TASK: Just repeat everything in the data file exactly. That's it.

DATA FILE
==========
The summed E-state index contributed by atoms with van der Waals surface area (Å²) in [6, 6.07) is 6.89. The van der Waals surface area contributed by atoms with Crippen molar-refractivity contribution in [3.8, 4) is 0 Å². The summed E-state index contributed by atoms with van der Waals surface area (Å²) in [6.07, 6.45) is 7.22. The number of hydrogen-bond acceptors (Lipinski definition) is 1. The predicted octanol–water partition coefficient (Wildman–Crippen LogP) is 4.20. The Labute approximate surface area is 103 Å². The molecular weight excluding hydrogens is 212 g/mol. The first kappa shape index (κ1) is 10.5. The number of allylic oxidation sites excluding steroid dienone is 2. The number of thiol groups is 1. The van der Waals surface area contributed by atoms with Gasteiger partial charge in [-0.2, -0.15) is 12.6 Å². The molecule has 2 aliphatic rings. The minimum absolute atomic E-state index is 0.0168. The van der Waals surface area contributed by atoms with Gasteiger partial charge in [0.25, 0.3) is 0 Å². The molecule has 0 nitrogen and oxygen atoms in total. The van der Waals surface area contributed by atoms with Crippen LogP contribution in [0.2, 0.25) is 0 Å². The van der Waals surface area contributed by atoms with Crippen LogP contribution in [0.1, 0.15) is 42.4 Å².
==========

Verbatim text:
The summed E-state index contributed by atoms with van der Waals surface area (Å²) in [6, 6.07) is 6.89. The van der Waals surface area contributed by atoms with Crippen molar-refractivity contribution in [3.8, 4) is 0 Å². The summed E-state index contributed by atoms with van der Waals surface area (Å²) in [6.07, 6.45) is 7.22. The number of hydrogen-bond acceptors (Lipinski definition) is 1. The predicted octanol–water partition coefficient (Wildman–Crippen LogP) is 4.20. The Labute approximate surface area is 103 Å². The molecular weight excluding hydrogens is 212 g/mol. The first kappa shape index (κ1) is 10.5. The number of allylic oxidation sites excluding steroid dienone is 2. The number of thiol groups is 1. The van der Waals surface area contributed by atoms with Gasteiger partial charge in [-0.2, -0.15) is 12.6 Å². The molecule has 2 aliphatic rings. The minimum absolute atomic E-state index is 0.0168. The van der Waals surface area contributed by atoms with Gasteiger partial charge in [0.25, 0.3) is 0 Å². The molecule has 0 nitrogen and oxygen atoms in total. The van der Waals surface area contributed by atoms with Crippen LogP contribution in [0.2, 0.25) is 0 Å². The van der Waals surface area contributed by atoms with Crippen LogP contribution in [0.1, 0.15) is 42.4 Å².